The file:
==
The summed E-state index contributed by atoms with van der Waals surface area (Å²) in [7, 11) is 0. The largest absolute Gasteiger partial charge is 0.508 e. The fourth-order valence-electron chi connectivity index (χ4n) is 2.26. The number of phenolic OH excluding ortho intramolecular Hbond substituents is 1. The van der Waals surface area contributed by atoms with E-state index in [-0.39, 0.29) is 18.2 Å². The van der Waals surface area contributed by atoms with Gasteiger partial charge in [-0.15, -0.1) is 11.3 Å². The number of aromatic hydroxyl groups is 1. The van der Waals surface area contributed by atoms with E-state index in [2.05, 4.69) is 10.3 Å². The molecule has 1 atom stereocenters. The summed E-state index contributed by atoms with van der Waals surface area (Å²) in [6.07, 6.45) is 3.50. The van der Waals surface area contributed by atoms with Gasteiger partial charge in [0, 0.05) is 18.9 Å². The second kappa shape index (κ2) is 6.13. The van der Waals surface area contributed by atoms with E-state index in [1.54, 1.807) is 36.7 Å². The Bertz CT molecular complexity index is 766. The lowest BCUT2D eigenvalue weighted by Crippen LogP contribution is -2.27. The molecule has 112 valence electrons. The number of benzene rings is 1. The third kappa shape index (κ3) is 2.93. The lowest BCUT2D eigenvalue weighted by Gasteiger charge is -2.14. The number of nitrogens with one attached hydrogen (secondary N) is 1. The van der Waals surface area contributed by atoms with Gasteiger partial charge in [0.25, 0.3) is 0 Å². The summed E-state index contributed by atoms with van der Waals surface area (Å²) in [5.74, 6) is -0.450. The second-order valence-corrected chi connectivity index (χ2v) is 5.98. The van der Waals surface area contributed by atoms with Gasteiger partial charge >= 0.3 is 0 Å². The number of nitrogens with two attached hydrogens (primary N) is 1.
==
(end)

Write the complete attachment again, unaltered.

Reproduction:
The summed E-state index contributed by atoms with van der Waals surface area (Å²) in [7, 11) is 0. The largest absolute Gasteiger partial charge is 0.508 e. The fourth-order valence-electron chi connectivity index (χ4n) is 2.26. The number of phenolic OH excluding ortho intramolecular Hbond substituents is 1. The van der Waals surface area contributed by atoms with E-state index in [-0.39, 0.29) is 18.2 Å². The van der Waals surface area contributed by atoms with Gasteiger partial charge in [-0.15, -0.1) is 11.3 Å². The number of aromatic hydroxyl groups is 1. The van der Waals surface area contributed by atoms with E-state index in [2.05, 4.69) is 10.3 Å². The molecule has 1 atom stereocenters. The summed E-state index contributed by atoms with van der Waals surface area (Å²) in [6.07, 6.45) is 3.50. The van der Waals surface area contributed by atoms with Gasteiger partial charge in [0, 0.05) is 18.9 Å². The second kappa shape index (κ2) is 6.13. The van der Waals surface area contributed by atoms with E-state index in [1.54, 1.807) is 36.7 Å². The Bertz CT molecular complexity index is 766. The lowest BCUT2D eigenvalue weighted by Crippen LogP contribution is -2.27. The molecule has 112 valence electrons. The number of benzene rings is 1. The third kappa shape index (κ3) is 2.93. The lowest BCUT2D eigenvalue weighted by Gasteiger charge is -2.14. The number of nitrogens with one attached hydrogen (secondary N) is 1. The van der Waals surface area contributed by atoms with Gasteiger partial charge in [0.25, 0.3) is 0 Å². The summed E-state index contributed by atoms with van der Waals surface area (Å²) in [5.74, 6) is -0.450. The second-order valence-corrected chi connectivity index (χ2v) is 5.98. The van der Waals surface area contributed by atoms with Gasteiger partial charge >= 0.3 is 0 Å². The number of nitrogens with two attached hydrogens (primary N) is 1.